Blake Kirkham and Keegan Bruce scored Weyburn's goals, both in the first period and both on the power play.

This was a huge swing game in the series and the Klippers were able to take a stranglehold. Had the Wings won, they would have gotten new life and tons of momentum going into Game 4 tomorrow.

It was a very clean game, with no extracurricular stuff. Weyburn knew they had to win this game and with Wees and Ulmer out, there was little chance of the Klippers starting anything.

I'll put up interviews with Adamyk and Andrew Dommett when we get back to Kindersley.

Monday, March 7, 2011

Comments on the Game 2 incidents

Well, the extracurricular stuff from Game 2 on Saturday is garnering a lot of attention, from today's Sports Cage with Rod Pedersen to various twitter and blog postings to the 25+ comments on this blog.

There are good arguments to be made on both sides and no one is necessarily wrong. I welcome debate on here, as long as people keep their emotions in check. Some of the comments are starting to include personal attacks and name calling toward players and coaches on both sides, and I can't allow that, especially when they come from anonymous commenters.

It's unfortunate because most of those comments made some good and well-written points, but people lose credibility when they start to throw around attacks on teenaged hockey players and their coaches.

By all means, continue to weigh in, but stay away from the attacks or your comment may not be published.

As for the incidents themselves, the SJHL was still reviewing game tape today and investigating the alleged incident involving Dwight McMillan. It sounds like further disciplinary action may be announced in the morning.

If there's any way you can get to Weyburn tomorrow, I'd strongly advise it as this will be a game you don't want to miss.

Sunday, March 6, 2011

Bad blood spills over as Klippers take 2-0 series lead

I'm not sure where to start with this one. The Klippers drubbed the Weyburn Red Wings 9-2 tonight to take a 2-0 series lead in a game that ended with some very ugly incidents, on the ice, on the benches and off the ice.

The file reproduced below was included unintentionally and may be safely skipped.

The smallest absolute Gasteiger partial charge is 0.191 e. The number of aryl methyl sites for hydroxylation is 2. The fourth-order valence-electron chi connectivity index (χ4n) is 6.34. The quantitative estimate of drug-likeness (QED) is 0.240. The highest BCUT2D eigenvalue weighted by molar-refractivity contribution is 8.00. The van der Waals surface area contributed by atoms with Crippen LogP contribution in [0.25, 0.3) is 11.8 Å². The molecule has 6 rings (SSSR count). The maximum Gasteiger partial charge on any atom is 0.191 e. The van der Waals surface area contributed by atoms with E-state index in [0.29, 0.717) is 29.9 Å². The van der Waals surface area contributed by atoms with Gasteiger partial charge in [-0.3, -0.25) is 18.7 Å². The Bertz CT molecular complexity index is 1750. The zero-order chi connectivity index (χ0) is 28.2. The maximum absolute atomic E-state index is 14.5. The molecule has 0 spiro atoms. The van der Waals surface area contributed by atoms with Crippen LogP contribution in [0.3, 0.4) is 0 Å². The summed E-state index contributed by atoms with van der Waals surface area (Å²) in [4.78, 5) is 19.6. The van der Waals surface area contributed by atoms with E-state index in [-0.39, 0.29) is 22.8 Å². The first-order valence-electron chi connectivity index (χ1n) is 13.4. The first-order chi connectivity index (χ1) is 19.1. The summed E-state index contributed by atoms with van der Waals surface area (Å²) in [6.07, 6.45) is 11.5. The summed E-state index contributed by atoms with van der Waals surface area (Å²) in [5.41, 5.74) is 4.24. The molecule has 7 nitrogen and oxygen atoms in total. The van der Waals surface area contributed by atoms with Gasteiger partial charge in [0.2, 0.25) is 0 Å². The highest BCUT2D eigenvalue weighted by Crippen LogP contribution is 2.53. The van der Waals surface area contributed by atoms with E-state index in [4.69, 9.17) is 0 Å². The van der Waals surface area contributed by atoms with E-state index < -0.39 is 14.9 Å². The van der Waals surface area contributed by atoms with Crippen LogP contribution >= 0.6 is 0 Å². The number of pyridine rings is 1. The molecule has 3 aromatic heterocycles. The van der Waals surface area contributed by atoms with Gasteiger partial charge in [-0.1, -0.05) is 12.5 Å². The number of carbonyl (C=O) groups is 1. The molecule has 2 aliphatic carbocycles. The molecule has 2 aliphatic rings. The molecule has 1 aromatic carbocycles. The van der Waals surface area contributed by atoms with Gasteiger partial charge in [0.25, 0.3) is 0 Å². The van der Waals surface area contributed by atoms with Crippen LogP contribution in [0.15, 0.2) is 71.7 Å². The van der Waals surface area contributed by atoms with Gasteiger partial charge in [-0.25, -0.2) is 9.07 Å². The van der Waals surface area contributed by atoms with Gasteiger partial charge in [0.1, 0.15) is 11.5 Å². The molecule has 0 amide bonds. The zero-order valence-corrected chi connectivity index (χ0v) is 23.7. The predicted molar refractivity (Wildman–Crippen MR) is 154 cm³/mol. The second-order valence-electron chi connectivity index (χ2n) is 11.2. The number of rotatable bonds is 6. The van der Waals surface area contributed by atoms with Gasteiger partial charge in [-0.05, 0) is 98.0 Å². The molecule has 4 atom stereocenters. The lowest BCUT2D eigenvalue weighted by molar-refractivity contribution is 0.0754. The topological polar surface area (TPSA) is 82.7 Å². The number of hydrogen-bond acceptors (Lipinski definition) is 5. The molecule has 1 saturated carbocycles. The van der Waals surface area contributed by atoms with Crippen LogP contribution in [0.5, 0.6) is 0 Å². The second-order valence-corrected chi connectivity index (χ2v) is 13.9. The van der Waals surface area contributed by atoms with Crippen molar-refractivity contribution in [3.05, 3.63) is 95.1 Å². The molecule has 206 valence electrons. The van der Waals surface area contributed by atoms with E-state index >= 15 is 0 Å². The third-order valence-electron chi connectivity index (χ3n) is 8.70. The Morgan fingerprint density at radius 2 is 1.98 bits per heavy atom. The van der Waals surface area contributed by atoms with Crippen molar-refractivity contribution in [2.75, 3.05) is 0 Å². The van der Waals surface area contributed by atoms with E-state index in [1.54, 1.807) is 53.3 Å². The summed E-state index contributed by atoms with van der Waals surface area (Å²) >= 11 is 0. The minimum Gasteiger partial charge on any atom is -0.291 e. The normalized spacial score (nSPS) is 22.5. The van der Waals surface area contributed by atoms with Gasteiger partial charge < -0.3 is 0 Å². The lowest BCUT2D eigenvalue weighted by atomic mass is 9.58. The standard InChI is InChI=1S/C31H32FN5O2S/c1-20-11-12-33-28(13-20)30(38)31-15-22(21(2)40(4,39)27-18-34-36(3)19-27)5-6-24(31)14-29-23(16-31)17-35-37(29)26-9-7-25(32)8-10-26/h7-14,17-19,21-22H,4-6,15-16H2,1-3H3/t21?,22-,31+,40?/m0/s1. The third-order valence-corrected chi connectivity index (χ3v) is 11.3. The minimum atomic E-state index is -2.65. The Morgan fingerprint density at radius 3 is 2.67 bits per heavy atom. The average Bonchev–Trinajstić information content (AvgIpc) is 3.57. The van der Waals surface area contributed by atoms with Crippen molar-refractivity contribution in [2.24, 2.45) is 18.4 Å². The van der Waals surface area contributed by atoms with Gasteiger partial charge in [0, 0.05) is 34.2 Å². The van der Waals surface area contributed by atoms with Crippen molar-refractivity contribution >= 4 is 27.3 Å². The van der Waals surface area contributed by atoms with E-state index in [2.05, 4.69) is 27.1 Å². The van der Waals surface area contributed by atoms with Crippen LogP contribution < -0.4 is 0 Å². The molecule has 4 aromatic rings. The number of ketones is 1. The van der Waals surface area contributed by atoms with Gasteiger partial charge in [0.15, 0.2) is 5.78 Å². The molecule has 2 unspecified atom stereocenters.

Tensions had been building up throughout the third period, and the Klippers had a 8-2 lead when everything rose to the surface.

With 1:27 left in the third, Wings defenceman T.J. Wees lined up Jesse Mysiorek in the corner with a brutal hit. He took several strides toward Mysiorek (only playing his second game back from a groin injury), who was facing the boards the entire time trying to win the puck, and plastered him from behind. Mysiorek's face may have hit the dasher on the way down. I couldn't tell for sure, but his head was awfully close to it.

Jesse is spending the night in the hospital and I would expect he'll be out for some time. No firm update as of yet though. The good news is he was at least well enough to send out a couple of tweets from the hospital.

After the hit, Wees tried to go after Cody Lund and there was a fracas in front of the Weyburn net. In the middle of that, everyone's attention shifted to the benches where the sticks were flying. That went on for a good two minutes.

I couldn't tell from my angle, but upon watching the video after the game, Wings agitator Lucas Ulmer was the first to swing his stick, reaching around the glass to do so. His stick hit Klipper trainer Neal Bruetsch on the top of the head; fortunately he was okay.

Four or five Wings (including Blake Kirkham, who swung his stick well over his head and then brought it down) continued at this, swinging at Taylor Wasden and Riley Down, along with a couple other players who were on the ice. The Klipper players had their sticks up as well, but weren't rearing back to take big swings; it looked to me like they were merely protecting themselves.